Dalriada (Dál Riata) ‘Scotland’s Forgotten Kingdom’

Standing Stones

Did you know the kingdom of Dalriada was instrumental in the formation of our Scottish nation with the Picts (c.847 AD), more than a century before even England became a nation? Have you heard of the mysterious Ogham script, one of the oldest forms of inscription in Scotland? Did you know Scotland has Celtic rainforests? Did you know there is a higher concentration of ancient standing stones, stone circles and burial cairns in old Dalriada than any other part of Europe? Have you heard of Dunadd Fort, the central stronghold of the Kings of Dalriada? Then journey with us to Argyll and Kintyre, to the land of the Scotti…

Getting There

From Dundee, head to Perth, turn off at Stirling and head for Balloch at the foot of Loch Lomond. Head North up the West side of Loch Lomond, via Tarbert, Arrochar, Cairndow and Inveraray. You are now perfectly positioned, on the shores of Loch Fyne, to head South to Lochgilphead where, just around the corner, the heartland of the Dalridian kingdom awaits you at Kilmartin Glen.

Celtic Rainforests

One thing you will notice straight away, as you arrive in Argyll and Kintyre, is the warmer temperate climate, the concentration of natural forests, and the smoking clouds of evaporation encircling the hills and mountains. These wild forests are home to an amazing array of plants and wildlife. There are plenty of interesting trails that can lead you to hidden lochs, long lost castles and ancient monuments.

Kilmartin Glen

Ancient history is around you in concentration in this magical glen. Standing stones, burial cairns and stone circles are common place. Some of these stones and burial mounds are over 3,000 years old. The Nether Largie standing stones, decorated with rock art and aligned with significant lunar and solar positions, are believed to be around 3,200 years old. The burial mound Dunchraigaig Cairn, just part of a complex of other sacred burial mounds, is over 4,000 years old. Here ancient warriors were laid to rest. Ancient Celtic pottery, bronze knives, stone axe heads, whet stones and other ancient artefacts have been found here over the years. Kilmartin village museum and the nice wee café there awaits the weary traveller.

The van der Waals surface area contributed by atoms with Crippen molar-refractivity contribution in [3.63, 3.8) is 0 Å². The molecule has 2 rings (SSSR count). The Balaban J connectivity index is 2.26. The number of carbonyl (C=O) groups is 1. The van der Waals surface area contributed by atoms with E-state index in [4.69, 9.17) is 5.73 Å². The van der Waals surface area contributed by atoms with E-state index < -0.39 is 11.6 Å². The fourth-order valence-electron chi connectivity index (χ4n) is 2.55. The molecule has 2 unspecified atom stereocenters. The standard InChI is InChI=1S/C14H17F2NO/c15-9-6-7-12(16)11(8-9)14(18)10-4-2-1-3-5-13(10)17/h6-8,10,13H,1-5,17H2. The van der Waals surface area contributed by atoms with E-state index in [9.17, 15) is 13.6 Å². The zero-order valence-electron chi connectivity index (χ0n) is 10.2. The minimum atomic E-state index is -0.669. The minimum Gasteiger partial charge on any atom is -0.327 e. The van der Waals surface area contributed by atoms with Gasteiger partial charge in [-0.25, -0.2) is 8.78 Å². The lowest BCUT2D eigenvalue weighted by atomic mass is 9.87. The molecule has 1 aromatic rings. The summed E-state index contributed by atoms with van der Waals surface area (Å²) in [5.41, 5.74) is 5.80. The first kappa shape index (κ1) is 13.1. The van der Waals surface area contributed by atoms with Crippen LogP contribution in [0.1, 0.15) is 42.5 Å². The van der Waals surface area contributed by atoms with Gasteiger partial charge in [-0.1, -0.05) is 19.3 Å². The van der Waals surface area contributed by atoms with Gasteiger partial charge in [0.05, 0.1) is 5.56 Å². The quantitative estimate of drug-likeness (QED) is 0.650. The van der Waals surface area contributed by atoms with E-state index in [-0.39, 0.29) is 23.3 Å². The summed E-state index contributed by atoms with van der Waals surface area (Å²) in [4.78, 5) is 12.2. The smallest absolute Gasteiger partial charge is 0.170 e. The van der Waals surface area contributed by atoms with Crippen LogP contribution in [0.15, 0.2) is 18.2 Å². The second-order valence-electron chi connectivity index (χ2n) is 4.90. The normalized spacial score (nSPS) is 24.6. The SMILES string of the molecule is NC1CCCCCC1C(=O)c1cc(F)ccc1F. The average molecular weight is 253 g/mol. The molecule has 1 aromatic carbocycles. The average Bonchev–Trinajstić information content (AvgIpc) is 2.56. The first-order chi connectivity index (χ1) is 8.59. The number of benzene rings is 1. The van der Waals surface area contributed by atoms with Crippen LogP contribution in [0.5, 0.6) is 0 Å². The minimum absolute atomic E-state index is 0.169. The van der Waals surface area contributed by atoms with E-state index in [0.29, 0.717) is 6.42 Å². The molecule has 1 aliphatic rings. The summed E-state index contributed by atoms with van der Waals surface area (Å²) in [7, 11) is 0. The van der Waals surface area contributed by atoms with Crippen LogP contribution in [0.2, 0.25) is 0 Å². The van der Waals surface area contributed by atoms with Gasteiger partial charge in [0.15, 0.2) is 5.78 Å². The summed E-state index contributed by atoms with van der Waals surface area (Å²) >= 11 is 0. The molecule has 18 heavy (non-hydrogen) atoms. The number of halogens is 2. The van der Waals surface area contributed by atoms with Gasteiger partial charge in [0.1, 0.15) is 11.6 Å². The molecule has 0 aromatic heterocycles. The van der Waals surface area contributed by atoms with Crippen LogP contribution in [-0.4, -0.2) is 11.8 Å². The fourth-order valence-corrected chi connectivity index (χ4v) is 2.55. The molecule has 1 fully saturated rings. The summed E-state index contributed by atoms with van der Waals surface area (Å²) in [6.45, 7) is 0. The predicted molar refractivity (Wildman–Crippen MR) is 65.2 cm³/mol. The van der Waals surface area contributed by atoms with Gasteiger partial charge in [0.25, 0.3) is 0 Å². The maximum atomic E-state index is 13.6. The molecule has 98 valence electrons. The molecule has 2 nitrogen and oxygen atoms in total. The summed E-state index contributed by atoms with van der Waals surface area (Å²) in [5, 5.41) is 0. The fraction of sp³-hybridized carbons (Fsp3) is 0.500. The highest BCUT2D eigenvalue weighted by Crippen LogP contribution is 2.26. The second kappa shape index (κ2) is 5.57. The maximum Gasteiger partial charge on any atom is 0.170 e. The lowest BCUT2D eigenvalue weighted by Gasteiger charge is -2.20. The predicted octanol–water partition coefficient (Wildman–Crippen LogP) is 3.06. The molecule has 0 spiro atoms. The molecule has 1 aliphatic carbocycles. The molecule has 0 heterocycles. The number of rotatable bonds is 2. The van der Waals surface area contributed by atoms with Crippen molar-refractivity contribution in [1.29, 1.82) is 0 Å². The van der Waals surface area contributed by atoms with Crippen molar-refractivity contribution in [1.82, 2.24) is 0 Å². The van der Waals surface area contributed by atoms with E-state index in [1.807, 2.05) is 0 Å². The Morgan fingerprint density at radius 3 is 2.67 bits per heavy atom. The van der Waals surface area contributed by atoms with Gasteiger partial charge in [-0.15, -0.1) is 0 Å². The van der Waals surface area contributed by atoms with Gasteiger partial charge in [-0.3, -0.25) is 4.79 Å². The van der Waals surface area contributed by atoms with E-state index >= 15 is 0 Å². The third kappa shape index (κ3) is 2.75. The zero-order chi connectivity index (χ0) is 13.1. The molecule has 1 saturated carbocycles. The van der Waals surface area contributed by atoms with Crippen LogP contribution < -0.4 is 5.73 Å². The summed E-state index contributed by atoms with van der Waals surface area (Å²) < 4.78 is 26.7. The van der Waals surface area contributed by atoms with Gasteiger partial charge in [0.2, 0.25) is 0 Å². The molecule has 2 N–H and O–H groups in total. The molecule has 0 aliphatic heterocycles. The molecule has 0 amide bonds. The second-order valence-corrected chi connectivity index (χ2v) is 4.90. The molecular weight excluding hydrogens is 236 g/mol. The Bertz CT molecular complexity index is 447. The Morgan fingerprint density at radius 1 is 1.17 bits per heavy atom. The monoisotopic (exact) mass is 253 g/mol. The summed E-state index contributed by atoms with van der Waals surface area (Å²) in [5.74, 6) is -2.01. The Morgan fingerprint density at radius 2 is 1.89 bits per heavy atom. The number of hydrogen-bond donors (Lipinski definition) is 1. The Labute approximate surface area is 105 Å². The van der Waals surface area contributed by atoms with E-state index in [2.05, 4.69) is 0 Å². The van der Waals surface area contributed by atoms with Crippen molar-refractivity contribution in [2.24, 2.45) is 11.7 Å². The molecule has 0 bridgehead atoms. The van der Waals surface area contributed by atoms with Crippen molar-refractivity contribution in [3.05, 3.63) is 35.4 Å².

IMG_1675Dunadd Fort

Dunadd is one of the most important historical sites in Scottish history. Sitting high and dominant above the Moine Mhor bog you can see why the sea warrior kings of Dalriada chose Dunadd as their natural ancient capital. Climb to the top of Dunnadd and you walk in the footsteps of ancient kings, warriors and saints. Weathered Ogham script and carvings adorn the ceremonial rocks at the top of the fort. The wild boar carving is probably the most distinct.

There is even an inauguration stone with a footprint carved into it where warrior kings placed a foot and, according to translations of the mysterious Ogham script, betrothed themselves to the land and the people. Also be sure to look out for the ancient well.

dunadd_boar_enchanced   IMG_1656

Civilised Scotland is more ancient than recent British historians have lead us to believe. Irish warrior kings known as the ‘Scotti’ who came over to Dalriada in the sixth century would eventually give us the name of our modern day nation- Scotland. However, as Kilmartin’s magical glen shows us, this area was a cradle of civilisation long before even the Scotti. Bob Johnston, in his book ‘Dalriada The Land that Scotland Forgot’, highlighted:

“The extent to which the area has been ignored and neglected by the ‘official history’ borders on conspiracy.”

Why have the real historical and cultural wonders of this magical and mysterious kingdom been hidden from us for so long? Go there yourself and find out what secrets you can uncover about your nation’s history. Stand upon the ancient inauguration stone, place your foot carefully and for that moment connect with the ancient spirits of Dál Riata. Look around, you trully are standing in the Scottish equivalent of the ‘Valley of The Kings.’


Places to go and stay:

Kilmartin House Museum, Kilmartin

Loch Fyne Restaurant, Cairndow

Loch Fyne Whisky Shop, Inveraray

Barr Cottage, Minard